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The Purge

The Purge is based on the ridiculous premise that in order to curtail unemployment, poverty and violent crime America has become a new nation where, once a year, the citizenry is allowed to commit any crime they choose in a 12-hour period, including murder. This notion is just silly. And I think the film knows it because they include commentary in the background on television news programs where some people are against The Purge because it just means those who have money can afford security as well as weapons while the poor, destitute and homeless cannot and they constitute a vast majority of the victims during this night of free crime. Well, duh…

In fact, a few characters later on in the film even explicitly say that one of their intended victims is nothing but a “homeless pig”. That’s pretty telling. So any social commentary you find in this film is bashed over your head constantly in order for them to make their point. However, regardless of the silliness of the premise, the suspense in the film is actually pretty well done even though most of it is the result of characters acting stupidly for no apparent reason. I mentioned lazy writing in an earlier review and said one of the symptoms of lazy writing is that characters will do something completely out of character just so the plot can progress and conflict can ensue. That is par for the course in The Purge.

It’s not all bad however. Like I said earlier, the suspense is good. The acting is great, especially by Ethan Hawke (Gattaca) and Lena Headey (Dredd). And I gotta say, the casting in this film for the antagonists was pretty much perfect. I have a feeling the casting call read something like this: “WANTED: 18-22 year old actors and actresses for suspense thriller. Looking creepy as **** a plus!” The cinematography was good too using security camera footage to increase the suspense at key moments.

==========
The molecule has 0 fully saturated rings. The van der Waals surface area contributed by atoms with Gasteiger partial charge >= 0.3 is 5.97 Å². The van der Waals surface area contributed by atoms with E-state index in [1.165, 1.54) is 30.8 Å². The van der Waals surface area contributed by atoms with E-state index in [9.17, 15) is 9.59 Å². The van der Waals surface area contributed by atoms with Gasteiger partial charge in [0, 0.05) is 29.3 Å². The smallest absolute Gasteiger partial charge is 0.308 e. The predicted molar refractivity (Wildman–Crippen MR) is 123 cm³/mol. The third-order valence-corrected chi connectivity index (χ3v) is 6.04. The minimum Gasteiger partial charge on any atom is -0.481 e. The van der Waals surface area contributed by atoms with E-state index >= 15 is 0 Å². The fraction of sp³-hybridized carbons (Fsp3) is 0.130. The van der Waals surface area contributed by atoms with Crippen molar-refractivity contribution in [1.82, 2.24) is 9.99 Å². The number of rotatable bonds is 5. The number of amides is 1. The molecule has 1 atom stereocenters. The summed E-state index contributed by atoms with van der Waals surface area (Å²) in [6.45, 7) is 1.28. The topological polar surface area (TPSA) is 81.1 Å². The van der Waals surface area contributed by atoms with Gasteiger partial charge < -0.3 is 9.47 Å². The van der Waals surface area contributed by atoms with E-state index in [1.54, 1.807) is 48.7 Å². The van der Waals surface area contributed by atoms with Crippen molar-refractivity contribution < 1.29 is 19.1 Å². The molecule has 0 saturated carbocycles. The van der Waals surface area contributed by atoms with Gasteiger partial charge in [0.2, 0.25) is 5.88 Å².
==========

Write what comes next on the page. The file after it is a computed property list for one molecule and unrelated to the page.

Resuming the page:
Overall, I would say the film is a pretty fun ride. I personally didn’t find it scary, but the primarily teen-to-twenties audience I saw it with did seem to scream a lot and when there was a particularly gory incident the crowd did seem to get a bit unsettled by it. If you’ve read my Evil Dead review you should know that I relish that kind of stuff and though there wasn’t a lot of gore, the gorehound inside of me felt pretty satisfied given the fact that I really wasn’t expecting much of it at all in this film, regardless of the advertised subject matter.

There was also a very fun, darkly comical scene near the end of the movie that was probably my favorite part of the film. In fact, it was after that scene happened where I realized that this film does sort of suffer from a personality disorder. The first act feels like it’s trying to be a social commentary; the second act, a taut suspense thriller; the third act was sort of an action movie with a few bits of dark humor thrown in. If they had just chosen one of those to focus on for the whole film, I think it could’ve ended up as a far better movie. I do think the film is worth seeing, but perhaps not at full price. I would say it’s worth a matinee price or wait for home video.

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